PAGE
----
Cardiac arrhythmia and cardiac failure: atrial fibrillation/flutter, ventricular tachyarrhythmia and cardiac failure reported. Atrial fibrillation/flutter reported particularly in patients with cardiac risk factors/hypertension/acute infections/previous history of atrial fibrillation; Monitor all patients clinically for cardiac manifestations, including cardiac arrhythmia and cardiac failure; consider ECG if arrhythmic symptoms or new onset dyspnoea, dizziness or fainting develop; if signs/symptoms of ventricular tachyarrhythmia develop, temporarily discontinue IMBRUVICA and carry out thorough clinical benefit/risk assessment before considering restarting; consider alternative to IMBRUVICA when pre-existing atrial fibrillation requiring anticoagulant therapy or high risk of thromboembolic disease; where no suitable alternatives to IMBRUVICA, consider tightly controlled treatment with anticoagulants. Cerebrovascular accidents: cases reported, including fatalities; monitor regularly.


Tumour lysis syndrome: cases reported. Monitor at risk patients closely, take precautions.
Non-melanoma skin cancer: cases reported; monitor patients. 
Hypertension: Monitor BP regularly, treat as appropriate.
Haemophagocytic lymphohistiocytosis (HLH): cases reported including fatal cases; inform patients of HLH symptoms.
Drug-drug interactions: Strong/moderate CYP3A4 inhibitors may increase ibrutinib exposure; CYP3A4 inducers may decrease ibrutinib exposure; avoid strong inhibitors and strong/moderate inducers, of CYP3A4 where possible; if not monitor closely for toxicities/lack of efficacy.


Very common: Pneumonia, upper respiratory tract infection, skin infection, neutropenia, thrombocytopenia, lymphocytosis, hyperuricaemia, dizziness, headache, haemorrhage, bruising, hypertension, diarrhoea, vomiting, stomatitis, nausea, constipation, rash, arthralgia, musculoskeletal pain, pyrexia, oedema peripheral, muscle spasms, blood creatinine increased.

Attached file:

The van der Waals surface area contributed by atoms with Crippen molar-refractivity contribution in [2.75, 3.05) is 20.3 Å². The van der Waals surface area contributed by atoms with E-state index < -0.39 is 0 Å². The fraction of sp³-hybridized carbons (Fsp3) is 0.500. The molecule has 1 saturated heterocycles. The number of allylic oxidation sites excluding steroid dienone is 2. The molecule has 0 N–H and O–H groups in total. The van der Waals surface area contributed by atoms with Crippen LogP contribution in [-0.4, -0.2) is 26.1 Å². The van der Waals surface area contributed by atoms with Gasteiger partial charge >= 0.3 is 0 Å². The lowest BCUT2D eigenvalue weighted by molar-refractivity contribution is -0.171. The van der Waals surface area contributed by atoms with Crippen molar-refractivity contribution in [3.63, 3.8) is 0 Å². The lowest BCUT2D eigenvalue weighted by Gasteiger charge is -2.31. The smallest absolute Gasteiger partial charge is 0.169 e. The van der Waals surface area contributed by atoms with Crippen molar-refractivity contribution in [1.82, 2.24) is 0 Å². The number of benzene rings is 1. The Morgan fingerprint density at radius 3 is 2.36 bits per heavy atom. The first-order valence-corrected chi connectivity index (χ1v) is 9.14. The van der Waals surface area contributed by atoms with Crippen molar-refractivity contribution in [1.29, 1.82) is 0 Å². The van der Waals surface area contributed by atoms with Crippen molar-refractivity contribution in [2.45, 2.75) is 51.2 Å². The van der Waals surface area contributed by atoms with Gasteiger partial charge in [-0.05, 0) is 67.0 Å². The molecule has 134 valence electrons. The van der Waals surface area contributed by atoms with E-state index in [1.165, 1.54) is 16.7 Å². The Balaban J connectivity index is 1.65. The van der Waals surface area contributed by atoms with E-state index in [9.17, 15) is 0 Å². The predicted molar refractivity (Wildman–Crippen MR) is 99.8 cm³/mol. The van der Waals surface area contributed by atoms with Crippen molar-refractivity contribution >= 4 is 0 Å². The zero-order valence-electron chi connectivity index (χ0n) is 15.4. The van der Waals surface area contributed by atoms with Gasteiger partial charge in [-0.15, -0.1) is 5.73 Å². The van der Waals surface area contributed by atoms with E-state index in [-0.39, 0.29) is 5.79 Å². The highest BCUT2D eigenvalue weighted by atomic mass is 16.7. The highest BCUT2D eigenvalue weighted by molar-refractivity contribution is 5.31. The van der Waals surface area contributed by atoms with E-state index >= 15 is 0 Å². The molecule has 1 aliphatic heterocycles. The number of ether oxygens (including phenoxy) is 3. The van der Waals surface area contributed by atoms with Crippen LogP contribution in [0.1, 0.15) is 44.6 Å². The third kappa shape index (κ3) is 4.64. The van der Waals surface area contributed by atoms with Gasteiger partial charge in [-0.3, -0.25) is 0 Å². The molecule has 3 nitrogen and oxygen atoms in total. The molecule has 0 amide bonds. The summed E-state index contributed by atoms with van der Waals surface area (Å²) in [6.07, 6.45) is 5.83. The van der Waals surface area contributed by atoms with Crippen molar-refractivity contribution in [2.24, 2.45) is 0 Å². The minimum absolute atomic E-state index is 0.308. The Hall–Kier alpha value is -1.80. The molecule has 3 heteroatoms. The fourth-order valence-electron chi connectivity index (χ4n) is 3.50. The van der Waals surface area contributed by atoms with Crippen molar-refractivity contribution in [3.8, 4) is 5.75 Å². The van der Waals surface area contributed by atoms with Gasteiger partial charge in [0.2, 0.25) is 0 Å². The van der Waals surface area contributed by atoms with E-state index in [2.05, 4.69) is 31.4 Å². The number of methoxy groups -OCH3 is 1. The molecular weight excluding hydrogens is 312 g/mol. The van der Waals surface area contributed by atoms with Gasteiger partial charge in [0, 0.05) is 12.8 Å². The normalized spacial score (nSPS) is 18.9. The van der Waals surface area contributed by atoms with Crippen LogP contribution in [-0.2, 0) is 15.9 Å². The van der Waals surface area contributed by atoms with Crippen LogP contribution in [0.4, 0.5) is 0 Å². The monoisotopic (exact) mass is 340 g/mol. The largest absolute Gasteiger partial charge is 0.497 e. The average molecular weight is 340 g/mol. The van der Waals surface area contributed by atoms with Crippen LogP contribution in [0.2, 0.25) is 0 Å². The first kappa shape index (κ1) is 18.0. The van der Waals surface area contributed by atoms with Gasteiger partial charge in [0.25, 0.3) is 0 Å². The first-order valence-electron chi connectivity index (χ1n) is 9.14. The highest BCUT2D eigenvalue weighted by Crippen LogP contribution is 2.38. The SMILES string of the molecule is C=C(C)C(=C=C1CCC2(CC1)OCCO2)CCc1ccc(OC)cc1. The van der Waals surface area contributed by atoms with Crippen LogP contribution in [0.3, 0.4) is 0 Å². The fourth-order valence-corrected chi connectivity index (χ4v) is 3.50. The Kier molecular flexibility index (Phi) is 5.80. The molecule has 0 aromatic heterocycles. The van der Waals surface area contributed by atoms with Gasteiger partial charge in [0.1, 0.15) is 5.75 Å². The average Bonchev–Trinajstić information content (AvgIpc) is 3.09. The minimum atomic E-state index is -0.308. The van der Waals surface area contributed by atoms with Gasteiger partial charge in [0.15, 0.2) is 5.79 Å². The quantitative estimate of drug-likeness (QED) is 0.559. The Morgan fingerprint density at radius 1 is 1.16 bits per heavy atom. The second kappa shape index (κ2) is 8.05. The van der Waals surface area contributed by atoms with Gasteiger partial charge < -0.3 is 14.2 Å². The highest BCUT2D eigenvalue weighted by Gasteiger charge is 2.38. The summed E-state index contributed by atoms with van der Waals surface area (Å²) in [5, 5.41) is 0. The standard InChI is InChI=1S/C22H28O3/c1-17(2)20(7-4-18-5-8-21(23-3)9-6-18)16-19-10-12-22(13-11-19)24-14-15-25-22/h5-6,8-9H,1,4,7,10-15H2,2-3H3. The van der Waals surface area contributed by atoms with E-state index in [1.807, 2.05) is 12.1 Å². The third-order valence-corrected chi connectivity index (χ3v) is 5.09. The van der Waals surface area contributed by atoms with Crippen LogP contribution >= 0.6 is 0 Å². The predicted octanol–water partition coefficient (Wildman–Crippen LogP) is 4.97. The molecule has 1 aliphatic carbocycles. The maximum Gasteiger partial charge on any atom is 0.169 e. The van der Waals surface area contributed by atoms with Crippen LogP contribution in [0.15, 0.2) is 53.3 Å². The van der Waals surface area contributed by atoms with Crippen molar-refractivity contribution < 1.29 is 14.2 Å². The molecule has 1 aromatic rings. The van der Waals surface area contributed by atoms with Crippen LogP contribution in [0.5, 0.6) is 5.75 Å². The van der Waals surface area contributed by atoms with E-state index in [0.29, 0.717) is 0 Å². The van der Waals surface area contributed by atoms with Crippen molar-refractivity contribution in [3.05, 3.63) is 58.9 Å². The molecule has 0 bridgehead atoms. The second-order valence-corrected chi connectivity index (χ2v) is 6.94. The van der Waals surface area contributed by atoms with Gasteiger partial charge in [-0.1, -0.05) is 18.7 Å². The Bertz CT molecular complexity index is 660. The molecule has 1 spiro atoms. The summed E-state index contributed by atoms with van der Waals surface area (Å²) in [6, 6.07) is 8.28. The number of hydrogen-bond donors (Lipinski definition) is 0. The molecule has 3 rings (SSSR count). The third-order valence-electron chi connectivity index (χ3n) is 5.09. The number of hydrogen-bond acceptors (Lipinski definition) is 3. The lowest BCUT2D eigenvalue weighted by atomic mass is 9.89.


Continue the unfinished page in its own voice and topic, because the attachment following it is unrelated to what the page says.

Common: Sepsis, urinary tract infection, sinusitis, non-melanoma skin cancer, basal cell carcinoma, squamous cell carcinoma, febrile neutropenia, leukocytosis, interstitial lung disease, peripheral neuropathy, vision blurred, cardiac failure, atrial fibrillation, ventricular tachyarrhythmia, epistaxis, petechiae, urticaria, erythema, onychoclasis.
Other side effects: Hepatitis B reactivation, leukostasis syndrome, hepatic failure, panniculitis, Stevens-Johnson syndrome, angioedema, subdural haematoma, fungal infections (Cryprococcal, Pneumocystis, Aspergillus), cerebrovascular accidents, transient ischaemic attack, ischaemic stroke, eye hemorrhage, neutrophilic dermatoses.
Refer to SmPC for other side effects.


Women of child-bearing potential must use highly effective contraceptive measures during and for 3 months after stopping treatment. Not to be used during pregnancy.


Discontinue breast-feeding during treatment.


CYP3A4 inhibitors:
Strong: Avoid where possible or reduce IMBRUVICA dose (or withhold for ≤ 7 days) and monitor closely; e.g. ketoconazole, indinavir, nelfinavir, ritonavir, saquinavir, clarithromycin, telithromycin, itraconazole, nefazodone, cobicistat, voriconazole, posaconazole.
Moderate: Avoid where possible or reduce IMBRUVICA dose and monitor closely; e.g. erythromycin, amprenavir, aprepitant, atazanavir, ciprofloxacin, crizotinib, diltiazem, fluconazole, fosamprenavir, imatinib, verapamil, amiodarone, dronedarone. Avoid grapefruit and Seville oranges.
Mild: No dose adjustment required; monitor closely.

CYP3A4 inducers
Strong/moderate: Avoid or monitor closely for lack of efficacy; e.g. carbamazepine, rifampicin, phenytoin.
Mild: may be used; monitor for lack of efficacy. 

Potential interactions: 
Oral narrow therapeutic range P-gp or breast cancer resistance protein (BCRP) substrates (e.g. digoxin, methotrexate) should be taken ≥ 6 h before/after IMBRUVICA. Ibrutinib may inhibit BCRP in the liver and so increase exposure of drugs undergoing BCRP-mediated hepatic efflux (e.g. rosuvastatin).

Refer to SmPC for full details of interactions.



140mg blister pack 28 tablets EU/1/14/945/007
PLGB 00242/0688
280mg blister pack 28 tablets EU/1/14/945/009
PLGB 00242/0689
420mg blister pack 28 tablets EU/1/14/945/011
PLGB 00242/0690
560mg blister pack 28 tablets EU/1/14/945/012
PLGB 00242/0691

Great-Britain (PLGB): Janssen-Cilag Limited, 50-100 Holmers Farm Way, High Wycombe, Buckinghamshire, HP12 4EG, UK
Northern Ireland (EU): Janssen-Cilag International NV, Turnhoutseweg 30, B-2340 Beerse, Belgium.

FURTHER INFORMATION IS AVAILABLE FROM: Janssen-Cilag Limited, 50-100 Holmers Farm Way, High Wycombe, Buckinghamshire, HP12 4EG, UK. 

Prescribing information last revised: August 2021